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[Among the Illustrations of the civil war in America]

The Illustrated London News, vol. 40, no. 1126, p. 40.

January 11, 1862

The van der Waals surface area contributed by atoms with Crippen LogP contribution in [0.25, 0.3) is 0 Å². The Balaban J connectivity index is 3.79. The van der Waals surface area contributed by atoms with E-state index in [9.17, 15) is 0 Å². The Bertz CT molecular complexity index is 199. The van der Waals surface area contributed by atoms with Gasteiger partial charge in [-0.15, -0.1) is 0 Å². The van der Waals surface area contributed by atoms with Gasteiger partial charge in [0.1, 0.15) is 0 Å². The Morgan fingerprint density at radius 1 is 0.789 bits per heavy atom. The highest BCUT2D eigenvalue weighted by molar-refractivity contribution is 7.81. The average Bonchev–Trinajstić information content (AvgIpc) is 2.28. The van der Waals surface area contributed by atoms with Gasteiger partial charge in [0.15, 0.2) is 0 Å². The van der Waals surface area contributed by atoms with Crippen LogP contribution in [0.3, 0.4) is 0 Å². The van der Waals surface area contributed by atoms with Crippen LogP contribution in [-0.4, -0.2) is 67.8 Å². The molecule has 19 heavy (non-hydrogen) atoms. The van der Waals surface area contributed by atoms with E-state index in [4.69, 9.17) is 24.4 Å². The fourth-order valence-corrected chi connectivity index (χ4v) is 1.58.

Among the Illustrations of the civil war in America which, by means of our Special Artist in the Federal camp on the Potomac, we have been enabled to give in this Journal, some have been devoted to showing the queer punishments to which the rowdies of the camp are subjected; and our Number for the 28th of December last contained an Engraving of the drumming a loafing scamp out of the Federal army. These, however, are common incidents in camp life. The provost-marshal of the Alexandrian division has had to carry out a severer sentence. On Dec. 13 a private in the Lincoln Cavalry, named Johnson, was executed at Fairfax Seminary, near Washington, for desertion. The execution took place before a large body of troops. As the procession passed along, the doomed man was seated in a waggon, and by his side was a Roman Catholic priest, who was giving to him the last ministration of religion. He held open a prayer-book before the prisoner, who, with his head bowed down, was attentively reciting a prayer. When he had arrived at the place of execution he alighted from the waggon and seated himself on the coffin. Twelve men, detailed to execute the sentence, took their position about six paces in front. He addressed a few words to them, stating that as fellow-soldiers he hoped they would forgive him for having committed the offence he had, and that they would not do as he had done. A few parting words were given to his spiritual adviser and three or four officers, after which he prepared himself to have the sentence executed. He was seated on his coffin when the word was given to fire. Eight balls pierced various parts of his body, but as he only showed a slight tremor the reserve was ordered to fire, and four other shots were fired, one of which entered his eye, and another his mouth, and he fell dead.

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